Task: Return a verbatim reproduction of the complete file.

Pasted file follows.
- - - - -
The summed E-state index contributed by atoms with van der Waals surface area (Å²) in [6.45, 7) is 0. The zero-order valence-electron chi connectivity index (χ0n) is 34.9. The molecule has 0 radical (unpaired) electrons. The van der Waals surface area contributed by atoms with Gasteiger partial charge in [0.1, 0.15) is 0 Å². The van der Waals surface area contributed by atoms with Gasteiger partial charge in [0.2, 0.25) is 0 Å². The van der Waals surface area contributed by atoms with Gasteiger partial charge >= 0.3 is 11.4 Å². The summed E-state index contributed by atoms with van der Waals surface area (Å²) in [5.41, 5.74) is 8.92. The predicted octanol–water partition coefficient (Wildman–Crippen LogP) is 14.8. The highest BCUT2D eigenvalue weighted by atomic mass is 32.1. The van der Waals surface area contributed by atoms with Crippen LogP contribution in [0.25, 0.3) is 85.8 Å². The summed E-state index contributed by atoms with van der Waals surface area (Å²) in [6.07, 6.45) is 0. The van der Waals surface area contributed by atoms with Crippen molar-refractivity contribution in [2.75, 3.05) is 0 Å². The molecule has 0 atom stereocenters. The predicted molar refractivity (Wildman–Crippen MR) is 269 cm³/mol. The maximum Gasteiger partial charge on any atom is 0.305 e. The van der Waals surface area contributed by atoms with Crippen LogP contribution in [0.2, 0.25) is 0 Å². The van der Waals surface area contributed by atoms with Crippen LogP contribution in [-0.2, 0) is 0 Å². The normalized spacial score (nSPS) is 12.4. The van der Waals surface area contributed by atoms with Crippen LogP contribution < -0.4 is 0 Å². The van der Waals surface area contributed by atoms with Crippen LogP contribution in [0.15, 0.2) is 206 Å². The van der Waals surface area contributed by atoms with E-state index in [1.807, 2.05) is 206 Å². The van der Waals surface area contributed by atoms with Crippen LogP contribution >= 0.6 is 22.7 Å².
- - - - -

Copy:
The summed E-state index contributed by atoms with van der Waals surface area (Å²) in [6.45, 7) is 0. The zero-order valence-electron chi connectivity index (χ0n) is 34.9. The molecule has 0 radical (unpaired) electrons. The van der Waals surface area contributed by atoms with Gasteiger partial charge in [0.1, 0.15) is 0 Å². The van der Waals surface area contributed by atoms with Gasteiger partial charge in [0.2, 0.25) is 0 Å². The van der Waals surface area contributed by atoms with Gasteiger partial charge >= 0.3 is 11.4 Å². The summed E-state index contributed by atoms with van der Waals surface area (Å²) in [5.41, 5.74) is 8.92. The predicted octanol–water partition coefficient (Wildman–Crippen LogP) is 14.8. The highest BCUT2D eigenvalue weighted by atomic mass is 32.1. The van der Waals surface area contributed by atoms with Crippen LogP contribution in [0.25, 0.3) is 85.8 Å². The summed E-state index contributed by atoms with van der Waals surface area (Å²) in [6.07, 6.45) is 0. The van der Waals surface area contributed by atoms with Crippen molar-refractivity contribution in [2.75, 3.05) is 0 Å². The molecule has 0 atom stereocenters. The predicted molar refractivity (Wildman–Crippen MR) is 269 cm³/mol. The maximum Gasteiger partial charge on any atom is 0.305 e. The van der Waals surface area contributed by atoms with Crippen LogP contribution in [0.2, 0.25) is 0 Å². The van der Waals surface area contributed by atoms with Crippen LogP contribution in [-0.2, 0) is 0 Å². The normalized spacial score (nSPS) is 12.4. The van der Waals surface area contributed by atoms with Crippen LogP contribution < -0.4 is 0 Å². The van der Waals surface area contributed by atoms with Crippen LogP contribution in [0.15, 0.2) is 206 Å². The van der Waals surface area contributed by atoms with E-state index in [1.807, 2.05) is 206 Å². The van der Waals surface area contributed by atoms with Crippen LogP contribution >= 0.6 is 22.7 Å².